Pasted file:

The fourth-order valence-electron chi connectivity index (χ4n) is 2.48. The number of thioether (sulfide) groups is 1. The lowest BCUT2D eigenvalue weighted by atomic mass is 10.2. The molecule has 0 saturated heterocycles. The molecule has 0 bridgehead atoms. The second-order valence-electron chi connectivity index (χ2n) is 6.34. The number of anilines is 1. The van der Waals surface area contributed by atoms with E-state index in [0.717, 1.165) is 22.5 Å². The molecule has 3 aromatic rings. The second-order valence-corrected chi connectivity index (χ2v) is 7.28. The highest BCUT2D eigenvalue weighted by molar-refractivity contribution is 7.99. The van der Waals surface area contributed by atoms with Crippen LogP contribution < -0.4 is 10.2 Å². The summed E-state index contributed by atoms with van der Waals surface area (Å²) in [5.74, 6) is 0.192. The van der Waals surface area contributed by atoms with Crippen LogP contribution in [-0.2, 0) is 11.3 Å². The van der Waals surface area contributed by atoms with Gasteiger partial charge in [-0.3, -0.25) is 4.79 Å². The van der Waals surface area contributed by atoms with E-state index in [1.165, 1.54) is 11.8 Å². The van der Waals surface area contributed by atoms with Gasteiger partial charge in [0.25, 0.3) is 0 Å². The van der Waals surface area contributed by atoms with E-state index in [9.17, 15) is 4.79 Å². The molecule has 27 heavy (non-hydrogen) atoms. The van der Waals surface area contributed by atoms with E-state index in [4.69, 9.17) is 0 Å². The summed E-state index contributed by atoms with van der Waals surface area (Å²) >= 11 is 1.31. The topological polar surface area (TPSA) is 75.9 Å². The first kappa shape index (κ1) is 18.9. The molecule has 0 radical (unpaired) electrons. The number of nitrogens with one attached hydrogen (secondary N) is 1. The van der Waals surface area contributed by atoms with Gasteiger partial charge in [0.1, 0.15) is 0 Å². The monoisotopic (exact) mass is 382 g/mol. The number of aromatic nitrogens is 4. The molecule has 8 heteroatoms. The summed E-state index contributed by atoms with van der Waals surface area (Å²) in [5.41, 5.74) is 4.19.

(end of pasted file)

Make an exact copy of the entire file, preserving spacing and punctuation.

The fourth-order valence-electron chi connectivity index (χ4n) is 2.48. The number of thioether (sulfide) groups is 1. The lowest BCUT2D eigenvalue weighted by atomic mass is 10.2. The molecule has 0 saturated heterocycles. The molecule has 0 bridgehead atoms. The second-order valence-electron chi connectivity index (χ2n) is 6.34. The number of anilines is 1. The van der Waals surface area contributed by atoms with E-state index in [0.717, 1.165) is 22.5 Å². The molecule has 3 aromatic rings. The second-order valence-corrected chi connectivity index (χ2v) is 7.28. The highest BCUT2D eigenvalue weighted by molar-refractivity contribution is 7.99. The van der Waals surface area contributed by atoms with Crippen LogP contribution < -0.4 is 10.2 Å². The summed E-state index contributed by atoms with van der Waals surface area (Å²) in [5.74, 6) is 0.192. The van der Waals surface area contributed by atoms with Crippen LogP contribution in [-0.2, 0) is 11.3 Å². The van der Waals surface area contributed by atoms with Gasteiger partial charge in [-0.3, -0.25) is 4.79 Å². The van der Waals surface area contributed by atoms with E-state index in [1.165, 1.54) is 11.8 Å². The van der Waals surface area contributed by atoms with Gasteiger partial charge in [0.25, 0.3) is 0 Å². The van der Waals surface area contributed by atoms with E-state index in [9.17, 15) is 4.79 Å². The molecule has 27 heavy (non-hydrogen) atoms. The van der Waals surface area contributed by atoms with E-state index in [4.69, 9.17) is 0 Å². The summed E-state index contributed by atoms with van der Waals surface area (Å²) >= 11 is 1.31. The topological polar surface area (TPSA) is 75.9 Å². The first kappa shape index (κ1) is 18.9. The molecule has 0 radical (unpaired) electrons. The number of nitrogens with one attached hydrogen (secondary N) is 1. The van der Waals surface area contributed by atoms with Gasteiger partial charge in [0.1, 0.15) is 0 Å². The monoisotopic (exact) mass is 382 g/mol. The number of aromatic nitrogens is 4. The molecule has 8 heteroatoms. The summed E-state index contributed by atoms with van der Waals surface area (Å²) in [5.41, 5.74) is 4.19.